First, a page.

For residents of the Rocky Mountain region of the United States and Canada, global warming is not an abstract concept. It is a reality they confront every day in the form of tens of millions of acres of pine and spruce trees that have died as a result of beetle infestations spawned by a hotter, drier climate.
Few people know as much about this forest plague as University of Montana entomologist Diana Six, who is working with colleagues to understand why the genetics of some individual trees enable them to survive even as whole forests around them are turning brown and perishing. Six says the infestations are now happening worldwide, with major outbreaks in Africa and Europe. But the worst impacts to date are in the North American West, where bark beetles are spreading quickly into new territories and attacking high-altitude tree species that were previously unaffected.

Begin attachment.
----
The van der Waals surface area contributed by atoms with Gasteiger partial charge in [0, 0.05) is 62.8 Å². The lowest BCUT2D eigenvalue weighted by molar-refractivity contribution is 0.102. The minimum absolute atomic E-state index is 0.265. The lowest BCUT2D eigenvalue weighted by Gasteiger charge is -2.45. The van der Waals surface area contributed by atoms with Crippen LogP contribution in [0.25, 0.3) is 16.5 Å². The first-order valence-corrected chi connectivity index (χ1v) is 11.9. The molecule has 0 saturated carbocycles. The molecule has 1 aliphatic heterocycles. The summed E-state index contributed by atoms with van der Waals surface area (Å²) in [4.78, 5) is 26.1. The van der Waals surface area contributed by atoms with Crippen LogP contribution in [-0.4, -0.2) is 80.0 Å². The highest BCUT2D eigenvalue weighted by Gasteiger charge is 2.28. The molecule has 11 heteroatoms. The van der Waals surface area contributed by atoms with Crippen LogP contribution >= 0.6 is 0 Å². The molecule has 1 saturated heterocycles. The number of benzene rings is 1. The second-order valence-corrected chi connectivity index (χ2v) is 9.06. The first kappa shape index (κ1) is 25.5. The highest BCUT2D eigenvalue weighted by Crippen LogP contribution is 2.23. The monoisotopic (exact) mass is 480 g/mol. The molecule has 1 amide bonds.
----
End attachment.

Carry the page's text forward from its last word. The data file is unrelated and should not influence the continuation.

In an interview with Yale Environment 360, Six explains the root causes of the beetle infestations, discusses why U.S. Forest Service policies may be making the problem worse, and describes why the best hope for Western forests will come from the trees’ capacity to genetically adapt to a new climate regime. Science, she says, can help support this natural process of evolution by mapping genetic markers in trees that survive the insects, so forest managers can breed trees that are better able to cope with future beetle onslaughts. “The only way that we can help our forests in the long term is to strengthen their genetic abilities for adaptation,” says Six. “We have to consider some radical new ways of thinking.”